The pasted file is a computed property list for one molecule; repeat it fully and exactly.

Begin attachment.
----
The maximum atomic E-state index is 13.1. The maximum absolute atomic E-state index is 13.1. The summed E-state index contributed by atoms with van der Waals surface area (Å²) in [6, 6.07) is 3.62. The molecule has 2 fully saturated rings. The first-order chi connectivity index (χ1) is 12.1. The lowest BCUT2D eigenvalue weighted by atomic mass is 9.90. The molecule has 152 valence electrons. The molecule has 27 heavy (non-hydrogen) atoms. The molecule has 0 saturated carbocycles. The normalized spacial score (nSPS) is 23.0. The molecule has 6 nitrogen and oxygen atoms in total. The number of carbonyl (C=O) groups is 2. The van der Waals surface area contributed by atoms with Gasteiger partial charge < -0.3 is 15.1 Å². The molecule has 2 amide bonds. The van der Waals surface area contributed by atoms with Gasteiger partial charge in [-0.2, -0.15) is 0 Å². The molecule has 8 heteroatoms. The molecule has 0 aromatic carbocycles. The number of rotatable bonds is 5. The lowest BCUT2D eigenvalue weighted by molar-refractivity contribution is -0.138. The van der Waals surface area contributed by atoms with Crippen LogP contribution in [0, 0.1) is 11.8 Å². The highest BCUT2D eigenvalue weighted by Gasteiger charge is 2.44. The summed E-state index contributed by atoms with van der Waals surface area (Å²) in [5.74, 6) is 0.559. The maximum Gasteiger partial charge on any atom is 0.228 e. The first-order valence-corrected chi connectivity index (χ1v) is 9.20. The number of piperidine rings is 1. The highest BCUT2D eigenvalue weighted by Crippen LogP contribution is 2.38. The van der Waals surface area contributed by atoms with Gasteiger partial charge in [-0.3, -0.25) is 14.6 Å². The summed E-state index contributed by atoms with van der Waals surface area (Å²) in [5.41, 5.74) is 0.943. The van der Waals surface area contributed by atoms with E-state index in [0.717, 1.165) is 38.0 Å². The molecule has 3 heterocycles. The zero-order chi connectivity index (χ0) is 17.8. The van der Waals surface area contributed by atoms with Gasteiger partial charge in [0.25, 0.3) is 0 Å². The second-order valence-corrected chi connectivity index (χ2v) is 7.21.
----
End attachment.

The maximum atomic E-state index is 13.1. The maximum absolute atomic E-state index is 13.1. The summed E-state index contributed by atoms with van der Waals surface area (Å²) in [6, 6.07) is 3.62. The molecule has 2 fully saturated rings. The first-order chi connectivity index (χ1) is 12.1. The lowest BCUT2D eigenvalue weighted by atomic mass is 9.90. The molecule has 152 valence electrons. The molecule has 27 heavy (non-hydrogen) atoms. The molecule has 0 saturated carbocycles. The normalized spacial score (nSPS) is 23.0. The molecule has 6 nitrogen and oxygen atoms in total. The number of carbonyl (C=O) groups is 2. The van der Waals surface area contributed by atoms with Gasteiger partial charge < -0.3 is 15.1 Å². The molecule has 2 amide bonds. The van der Waals surface area contributed by atoms with Gasteiger partial charge in [-0.2, -0.15) is 0 Å². The molecule has 8 heteroatoms. The molecule has 0 aromatic carbocycles. The number of rotatable bonds is 5. The lowest BCUT2D eigenvalue weighted by molar-refractivity contribution is -0.138. The van der Waals surface area contributed by atoms with Crippen LogP contribution in [0, 0.1) is 11.8 Å². The highest BCUT2D eigenvalue weighted by Gasteiger charge is 2.44. The summed E-state index contributed by atoms with van der Waals surface area (Å²) in [5.74, 6) is 0.559. The maximum Gasteiger partial charge on any atom is 0.228 e. The first-order valence-corrected chi connectivity index (χ1v) is 9.20. The number of piperidine rings is 1. The highest BCUT2D eigenvalue weighted by Crippen LogP contribution is 2.38. The van der Waals surface area contributed by atoms with Gasteiger partial charge in [-0.3, -0.25) is 14.6 Å². The summed E-state index contributed by atoms with van der Waals surface area (Å²) in [5.41, 5.74) is 0.943. The van der Waals surface area contributed by atoms with E-state index in [0.717, 1.165) is 38.0 Å². The molecule has 3 heterocycles. The zero-order chi connectivity index (χ0) is 17.8. The van der Waals surface area contributed by atoms with Gasteiger partial charge in [0.25, 0.3) is 0 Å². The second-order valence-corrected chi connectivity index (χ2v) is 7.21.